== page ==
Ayodele was part of the team that provided legal advisory to the Bureau of Public Enterprises on the post-privatization restructuring of the electric power sector. He has also provided legal, policy and regulatory support to the Nigerian Electricity Regulatory Commission. Furthermore, he has advised the World Bank on electric power sector related issues. Ayodele maintains a seat at the table in the negotiation of almost all major electric power sector transactions in Nigeria and remains key in the negotiation of energy (including refining and pipeline) infrastructure projects and financing transactions, across Nigeria. He has been described as being “responsive and valuable”, is noted for “excellent service” and his “keen work ethic and an unyielding commitment to quality”. He is an adjunct lecturer and author of leading energy texts.
He holds a LLB from the Lagos State University, obtained his LL.M in energy & environmental law & policy from the University Calgary. He also holds a PhD from the University of Southhampton.
Bayo Akomolafe is a program manager with over a decade of Engineering projects and operations management experience with General Electric (GE) company and its subsidiary - FieldCore, working on power generation assets.
He was involved in several large-scale grid-connected power generation service projects in Nigeria with over 2GW cumulative installed capacity. Coupled with an academic research program in sustainability management, Bayo possesses a unique blend of technical, social, and environmental development insights into macro-energy systems. He is an independent macro-energy systems analyst with a passion for electricity resource development, sustainability, accessibility, reliability, and reality in Sub-Saharan Africa.
Bayo holds a bachelor’s and master’s degree in mechanical engineering from a Russian university and a master’s degree in Sustainability Management from the University of Waterloo, Canada. He is a Registered (Professional) Engineer in Canada where he currently resides. Bayo is an avid road-tripper!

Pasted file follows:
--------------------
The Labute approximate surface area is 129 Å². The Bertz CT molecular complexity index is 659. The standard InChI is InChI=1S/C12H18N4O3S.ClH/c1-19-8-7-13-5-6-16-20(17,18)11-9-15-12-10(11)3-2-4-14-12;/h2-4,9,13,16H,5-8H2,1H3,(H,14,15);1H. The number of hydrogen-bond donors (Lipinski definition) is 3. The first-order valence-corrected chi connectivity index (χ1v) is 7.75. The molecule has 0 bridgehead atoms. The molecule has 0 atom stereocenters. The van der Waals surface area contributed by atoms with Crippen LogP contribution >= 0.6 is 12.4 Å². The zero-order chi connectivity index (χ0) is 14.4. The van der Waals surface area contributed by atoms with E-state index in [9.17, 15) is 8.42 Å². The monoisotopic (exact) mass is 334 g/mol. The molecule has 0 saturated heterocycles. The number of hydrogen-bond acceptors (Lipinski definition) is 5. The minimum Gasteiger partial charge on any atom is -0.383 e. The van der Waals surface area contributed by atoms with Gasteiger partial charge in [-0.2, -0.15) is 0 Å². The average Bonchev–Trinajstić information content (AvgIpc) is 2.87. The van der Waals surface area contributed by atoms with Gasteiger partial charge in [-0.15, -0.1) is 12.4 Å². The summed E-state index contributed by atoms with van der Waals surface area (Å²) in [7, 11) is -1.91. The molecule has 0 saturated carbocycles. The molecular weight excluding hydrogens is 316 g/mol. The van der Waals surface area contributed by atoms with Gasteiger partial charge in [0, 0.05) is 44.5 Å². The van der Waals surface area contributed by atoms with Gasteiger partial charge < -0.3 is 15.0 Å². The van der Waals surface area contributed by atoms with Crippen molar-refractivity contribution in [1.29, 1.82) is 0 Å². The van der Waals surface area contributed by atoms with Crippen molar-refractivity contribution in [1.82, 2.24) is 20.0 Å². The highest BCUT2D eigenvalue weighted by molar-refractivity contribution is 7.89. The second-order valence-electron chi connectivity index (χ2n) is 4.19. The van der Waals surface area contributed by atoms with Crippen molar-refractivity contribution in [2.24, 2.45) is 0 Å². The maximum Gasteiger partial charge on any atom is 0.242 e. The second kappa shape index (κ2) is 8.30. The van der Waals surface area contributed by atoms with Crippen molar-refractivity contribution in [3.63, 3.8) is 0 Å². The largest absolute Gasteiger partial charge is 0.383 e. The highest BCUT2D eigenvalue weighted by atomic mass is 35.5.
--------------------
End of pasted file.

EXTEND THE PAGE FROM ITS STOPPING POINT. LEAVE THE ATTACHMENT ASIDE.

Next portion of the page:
Femi is the founder of Brickstone and has practical experience in advising companies and governments on private investments in energy , real estate and infrastructure, including structuring and executing project/structured financings and M&A transactions. He leads Brickstone’s Origination & Commercial advisory team in Energy, Infrastructure and Real Estate
Femi was an investment banking professional with Vetiva Capital Management Limited where he led teams on several M&A transactions, capital raising programmes as well as structured/project financings of over $500 million.
Prior to joining Vetiva Capital Management Limited, he was at the ARM Investment Mangers and was part of the private equity real estate team and he assessed potential real estate investment opportunities, prepared detailed financial models and valuations and oversaw property development, construction management, coordinated marketing, contract negotiations and closings for a real estate developments;
Key projects included acquisitions of medium–upper income residential and commercial properties in the Lagos and Abuja, equity placement and advisory services for the raising of a $90 million private equity real estate fund that invests in real estate projects in West Africa, the US$ 350 million Toll Road Project in Lekki, Lagos.
Femi has a first degree – B.Sc Geology from University of Ibadan and Masters in Business Administration (MBA) from Lagos Business School, Pan-African University. He is a Policy Member of the Infrastructure Policy Group, Nigeria Economic Summit Group.
Key Discussion Points
Interpreting the sector at present: panelists discussed around the following themes;
- How they, as professionals in the natural resource sector, evaluate the risks and opportunities in the sector.
- The current issues that Energy Transition and the government’s ETP bring to Nigeria.
- How the Natural Resources Sector may contribute to Energy Transition in Nigeria.
- Ways in which Energy Transition can aid the development of natural resources in Nigeria.